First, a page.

Archive for August, 2011
Wednesday, August 31st, 2011
In today’s fast-paced world, many of us struggle with an over-packed schedule and little time to actually sit down to eat. As a result, busy people gulp and go while others – not necessarily under a time crunch – have the habit of eating too fast. The result? They take in too many calories before they realize they’ve eaten enough. After all, it takes approximately 20 minutes from the time you start eating for your brain to send out signals of fullness.
A recent study has revealed just how much weight gain can be expected based on eating speed. As researchers of this study expected, faster eating was associated with weight gain, but they were surprised at the actual amount of weight gain. The Department of Human Nutrition researchers recently analyzed the relationship between self-reported speed of eating and Body Mass Index in over 1500 middle-aged Australian women. Researchers determined that for every one-step increase in speed in a five-step scale, BMI increased by 2.8 percent, which equates to a weight gain of approximately 4 pounds.
It’s true that eating slowly and taking smaller bites can be very difficult to do, especially when you are busy and famished. But you’ll find it easier to slow the pace if you eat regular meals, and never allow more than four hours to pass between meals.
Still can’t slow down the pace? Try a few tricks we’ve put together at RLGLER to help you put the brakes on speed eating and recognize a full belly. Here are tips to slow down eating.
RLGRER Tip #1: One of the major reasons for eating too fast is not chewing long enough. To slow down your eating, chew every bite a minimum of 10 times–but shoot for 20.
RLGLER Tip #2: Put down the fork or spoon after each bite. This will slow down the automatic response of fork-to-mouth.
RLGLER Tip #3: Sip water regularly or in-between bites. It forces you to put down the fork.
RLGLER Tip #4: Make meals a social time. If you eat with your family or friends engage in conversation. Since you don’t want to be impolite and talk with your mouth full, it will take longer for you to eat. Plus a good conversation and good meal make a great combination.
RLGLER Tip #5: Eat with chopsticks. They automatically slow down your rate of eating and the amount of food you’re going to eat. If you’re a pro with chopsticks, however, use them in the opposite hand! As an added bonus, chopsticks allows heavy sauces to fall through the cracks and stay on the plate where they belong.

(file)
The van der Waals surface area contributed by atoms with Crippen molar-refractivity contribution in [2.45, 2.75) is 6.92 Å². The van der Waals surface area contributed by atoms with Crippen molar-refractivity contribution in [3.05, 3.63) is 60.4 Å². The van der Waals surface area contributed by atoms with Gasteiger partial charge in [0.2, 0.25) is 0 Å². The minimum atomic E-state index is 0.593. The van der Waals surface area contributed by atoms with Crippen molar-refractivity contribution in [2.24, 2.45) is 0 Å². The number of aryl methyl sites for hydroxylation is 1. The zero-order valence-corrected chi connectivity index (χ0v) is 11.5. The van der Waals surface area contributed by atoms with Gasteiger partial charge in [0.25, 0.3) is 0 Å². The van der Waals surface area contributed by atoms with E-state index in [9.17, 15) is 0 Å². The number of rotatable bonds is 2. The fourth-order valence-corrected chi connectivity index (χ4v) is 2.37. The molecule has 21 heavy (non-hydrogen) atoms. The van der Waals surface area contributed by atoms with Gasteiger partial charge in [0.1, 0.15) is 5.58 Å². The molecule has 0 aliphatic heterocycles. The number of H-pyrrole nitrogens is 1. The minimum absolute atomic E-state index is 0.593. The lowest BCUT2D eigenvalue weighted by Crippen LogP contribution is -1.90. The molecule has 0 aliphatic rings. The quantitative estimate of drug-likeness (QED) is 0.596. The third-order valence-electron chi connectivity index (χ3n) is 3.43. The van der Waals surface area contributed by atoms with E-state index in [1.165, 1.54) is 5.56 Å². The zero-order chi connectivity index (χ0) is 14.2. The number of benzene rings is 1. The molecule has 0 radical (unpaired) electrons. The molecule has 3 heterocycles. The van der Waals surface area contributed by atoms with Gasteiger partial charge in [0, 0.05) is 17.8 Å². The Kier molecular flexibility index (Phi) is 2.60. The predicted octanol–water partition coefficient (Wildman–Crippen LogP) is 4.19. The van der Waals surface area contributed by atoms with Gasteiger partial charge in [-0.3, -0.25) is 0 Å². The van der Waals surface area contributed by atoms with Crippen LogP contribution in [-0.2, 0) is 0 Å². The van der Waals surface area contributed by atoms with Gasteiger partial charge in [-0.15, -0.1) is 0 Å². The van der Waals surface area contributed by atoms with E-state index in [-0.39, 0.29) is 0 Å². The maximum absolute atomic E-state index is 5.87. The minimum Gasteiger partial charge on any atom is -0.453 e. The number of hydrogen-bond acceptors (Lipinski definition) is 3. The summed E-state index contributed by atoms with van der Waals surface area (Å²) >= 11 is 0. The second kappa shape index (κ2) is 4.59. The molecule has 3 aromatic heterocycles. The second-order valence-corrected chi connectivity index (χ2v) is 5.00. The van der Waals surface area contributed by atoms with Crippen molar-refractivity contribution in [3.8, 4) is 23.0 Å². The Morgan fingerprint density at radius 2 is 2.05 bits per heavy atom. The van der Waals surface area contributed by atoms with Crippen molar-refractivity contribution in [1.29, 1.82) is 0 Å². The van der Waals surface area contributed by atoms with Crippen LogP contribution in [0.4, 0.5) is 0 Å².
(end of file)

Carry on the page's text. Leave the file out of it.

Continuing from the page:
RLGLER Tip #6: Don’t wait to eat until you’re ravenously hungry, or you’ll eat quickly and too much. You’ll find yourself inhaling food.
RLEGER Tip #7: Sit down to eat and use a plate. Those who stand are usually rushing through the meal to get on to other things.
RLGLER Tip #8: Eat foods that require some work – artichokes, pistachios, sunflower seeds, pomegranate, crab or lobster. You have to work for your food here and that will help slow you down.
We can actually learn a lot about eating slow from pistachios. A great concept developed by Dr. James Painter , Ph. D., R.D., called “The Pistachio Principle” is a basic idea of slowing down when eating and you will eat less. When eating a pistachio, you must first break open the shell to get the nut out. By having to break each shell open, the consumption rate is much slower. A study found that people who ate in-shell pistachios ate 50% fewer calories. The participants in the study also reported feeling satisfied even having eaten fewer pistachios.
Another study also found that when the empty pistachio shells were left on a table in plain site after eating, 35% fewer calories were eaten. This is kind of a mind trick on the brain. It looks as if you have eaten a large amount of nuts due to the shells but in reality, you have only eaten a few.
RLGLER Tip #9: Try the Bite Counter, a new wristwatch-shaped device that, like a pedometer, keeps count of a specific repetitive physical movement. The machine is described as having the ability to counts bites taken with and without the use of a fork or spoon, such as eating an apple.
Be creative, and develop your own tricks for slowing down your eating.
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Sunday, August 28th, 2011
School lunches generally receive poor grades when it comes to their nutrition content and are typically short on fresh fruits and vegetables, and heavy on processed, breaded, and fried entrees. Take, for example, the study of sixth graders recently published in the American Heart Journal found that students were 29% more likely to be obese if they ate school lunches.